6:30 p.m. Jeb Bush talks up his conservative record. 

Jeb Bush took the stage by announcing America is 541 days away from the end of Barack Obama’s presidency. From there, he contrasted his record as governor of Florida with Obama’s record in the White House — on taxes, the debt and the size of government payroll.

Bush's point was obvious: to show Iowans that although he may be perceived as a moderate, he actually governed as a conservative.

“There’s a difference between the liberal, progressive agenda and a conservative agenda applied the right way,” Bush said.

Bush highlighted the “scandals of epic proportions” in the Obama administration, including at the Department of Veterans Affairs, where he said there should have been “scores fired” — a line that drew applause from the crowd.

Bush also trained his rhetorical fire on Obama’s foreign policy, saying the country must improve its relationships with Israel, Arab nations and other important allies.

"Name a country where the relationship is better than the day that Barack Obama came into office?” Bush asked. “Iran. Cuba. I rest my case.”

6:40 p.m. Rick Perry really, really loves all of Iowa's cornfields.

Former Texas governor Rick Perry (R) took the stage, flashed a thumbs-up and declared: "It's good to be back in Iowa." Then he began talking enthusiastically about driving through the state and seeing farmers out in their fields, planting corn and other crops. Perry said that it was a symbol of the risks that small businesses take each year, optimistic about the future.

"This is the time of year when hope springs eternal," Perry said.

Optimism is a word that Perry kept using over and over again. Perry said that he understands why people are no longer optimistic -- there are not enough jobs, the economy is lagging and too many are dependent on government programs like food stamps. He added that while things might seem desperate right now, the country is only a few good decisions and a leadership change away from being vibrant again. He then touted the jobs that he created while governor of Texas and the strong stances he would take as chief commander.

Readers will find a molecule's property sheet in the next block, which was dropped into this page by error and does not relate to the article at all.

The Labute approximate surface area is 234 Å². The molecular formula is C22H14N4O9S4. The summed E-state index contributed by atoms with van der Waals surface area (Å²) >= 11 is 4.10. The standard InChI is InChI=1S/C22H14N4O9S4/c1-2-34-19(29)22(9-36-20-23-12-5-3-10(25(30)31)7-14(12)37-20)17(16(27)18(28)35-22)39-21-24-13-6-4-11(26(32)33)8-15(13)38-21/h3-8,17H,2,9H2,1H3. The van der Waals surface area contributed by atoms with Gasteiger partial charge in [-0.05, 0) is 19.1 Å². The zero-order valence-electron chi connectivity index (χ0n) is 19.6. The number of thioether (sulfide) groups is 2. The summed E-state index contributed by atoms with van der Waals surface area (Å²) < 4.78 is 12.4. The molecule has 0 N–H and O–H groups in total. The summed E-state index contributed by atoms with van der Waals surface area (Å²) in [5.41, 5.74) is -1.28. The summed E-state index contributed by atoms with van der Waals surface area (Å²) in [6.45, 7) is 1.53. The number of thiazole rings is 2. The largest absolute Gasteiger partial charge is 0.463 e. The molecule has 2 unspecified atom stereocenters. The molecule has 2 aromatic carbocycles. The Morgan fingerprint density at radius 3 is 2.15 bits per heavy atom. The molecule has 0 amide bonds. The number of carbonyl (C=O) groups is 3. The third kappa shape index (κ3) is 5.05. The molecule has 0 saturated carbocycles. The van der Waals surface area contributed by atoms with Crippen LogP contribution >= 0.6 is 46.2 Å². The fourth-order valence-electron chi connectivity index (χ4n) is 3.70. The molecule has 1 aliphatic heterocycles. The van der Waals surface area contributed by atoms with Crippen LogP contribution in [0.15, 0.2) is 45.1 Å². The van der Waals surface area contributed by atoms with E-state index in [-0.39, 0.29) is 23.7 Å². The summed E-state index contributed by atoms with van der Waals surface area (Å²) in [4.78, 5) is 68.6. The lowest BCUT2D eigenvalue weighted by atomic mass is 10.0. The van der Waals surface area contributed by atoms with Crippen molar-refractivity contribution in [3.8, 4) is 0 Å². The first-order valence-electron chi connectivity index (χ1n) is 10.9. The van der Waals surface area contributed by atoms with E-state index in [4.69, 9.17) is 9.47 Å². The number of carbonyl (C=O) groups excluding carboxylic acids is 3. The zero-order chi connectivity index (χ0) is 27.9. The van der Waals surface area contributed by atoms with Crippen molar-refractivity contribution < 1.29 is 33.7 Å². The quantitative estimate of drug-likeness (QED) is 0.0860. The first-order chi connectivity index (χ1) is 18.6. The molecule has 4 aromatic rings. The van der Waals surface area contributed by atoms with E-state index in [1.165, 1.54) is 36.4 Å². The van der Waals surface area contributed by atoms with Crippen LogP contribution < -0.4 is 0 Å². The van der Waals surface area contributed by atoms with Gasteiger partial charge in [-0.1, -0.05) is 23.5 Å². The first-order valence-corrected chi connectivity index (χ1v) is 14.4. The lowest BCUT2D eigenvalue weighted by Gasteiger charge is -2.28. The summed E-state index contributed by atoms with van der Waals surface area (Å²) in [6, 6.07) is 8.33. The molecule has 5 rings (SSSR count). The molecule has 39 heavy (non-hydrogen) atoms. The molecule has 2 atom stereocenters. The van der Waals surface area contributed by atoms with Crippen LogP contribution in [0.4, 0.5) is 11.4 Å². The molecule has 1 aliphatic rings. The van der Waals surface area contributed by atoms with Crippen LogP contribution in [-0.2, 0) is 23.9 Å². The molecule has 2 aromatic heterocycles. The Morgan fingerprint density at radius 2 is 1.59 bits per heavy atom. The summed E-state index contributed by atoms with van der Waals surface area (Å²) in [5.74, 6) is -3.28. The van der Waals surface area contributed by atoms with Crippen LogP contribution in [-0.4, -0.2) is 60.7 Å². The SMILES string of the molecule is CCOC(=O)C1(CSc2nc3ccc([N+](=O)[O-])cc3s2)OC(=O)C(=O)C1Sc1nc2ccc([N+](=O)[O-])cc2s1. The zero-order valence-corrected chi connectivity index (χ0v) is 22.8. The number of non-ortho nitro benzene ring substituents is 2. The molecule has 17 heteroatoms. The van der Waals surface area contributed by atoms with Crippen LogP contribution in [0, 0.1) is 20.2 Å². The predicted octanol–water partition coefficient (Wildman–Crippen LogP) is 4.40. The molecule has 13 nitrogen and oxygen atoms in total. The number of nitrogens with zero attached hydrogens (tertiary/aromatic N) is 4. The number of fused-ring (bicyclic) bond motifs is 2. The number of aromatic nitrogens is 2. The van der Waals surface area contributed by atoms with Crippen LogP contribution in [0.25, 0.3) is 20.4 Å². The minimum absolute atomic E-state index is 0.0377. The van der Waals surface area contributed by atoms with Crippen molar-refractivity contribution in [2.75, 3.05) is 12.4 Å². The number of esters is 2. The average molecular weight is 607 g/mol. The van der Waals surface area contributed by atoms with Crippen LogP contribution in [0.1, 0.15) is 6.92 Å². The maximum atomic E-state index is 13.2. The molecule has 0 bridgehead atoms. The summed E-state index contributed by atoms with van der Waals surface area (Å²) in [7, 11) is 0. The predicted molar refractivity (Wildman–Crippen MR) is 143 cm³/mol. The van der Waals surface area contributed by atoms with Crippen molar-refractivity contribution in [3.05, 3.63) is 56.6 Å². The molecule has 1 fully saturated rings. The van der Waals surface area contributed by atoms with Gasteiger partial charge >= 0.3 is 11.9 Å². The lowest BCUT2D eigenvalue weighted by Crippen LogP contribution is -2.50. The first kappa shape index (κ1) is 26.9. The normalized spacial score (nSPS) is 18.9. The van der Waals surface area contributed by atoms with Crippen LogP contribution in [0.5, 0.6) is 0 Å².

"I'm so optimistic about the future of this country," Perry said. "And I'm so optimistic about the future of the world."

6:50 p.m. Rand Paul is the first speaker to really go after Clinton. 

In a lineup of 11 presidential hopefuls, Sen. Rand Paul stood out both by beginning his remarks with a focus on constitutional issues like NSA wiretapping as well as by unleashing particularly stinging attacks on Hillary Rodham Clinton’s foreign policy record.

The Kentucky senator noted that all week Jeb Bush has faced questions about his brother’s legacy starting the war in Iraq. He said the media should instead be quizzing Clinton about her legacy as secretary of state in Libya.

“Someone needs to ask Hillary Clinton — if she ever takes any questions — was it a good idea to topple Qaddafi in Libya?” Paul said. “I think it’s a disaster.”

Paul said that Clinton’s handling of the Sept. 11, 2012, terrorist attacks in Benghazi, Libya, should disqualify her from serving as commander in chief.

“I think Hillary Clinton, by her failure to defend the embassy, by her failure to defend the ambassador — [that] should forever preclude her from holding higher office,” Paul said.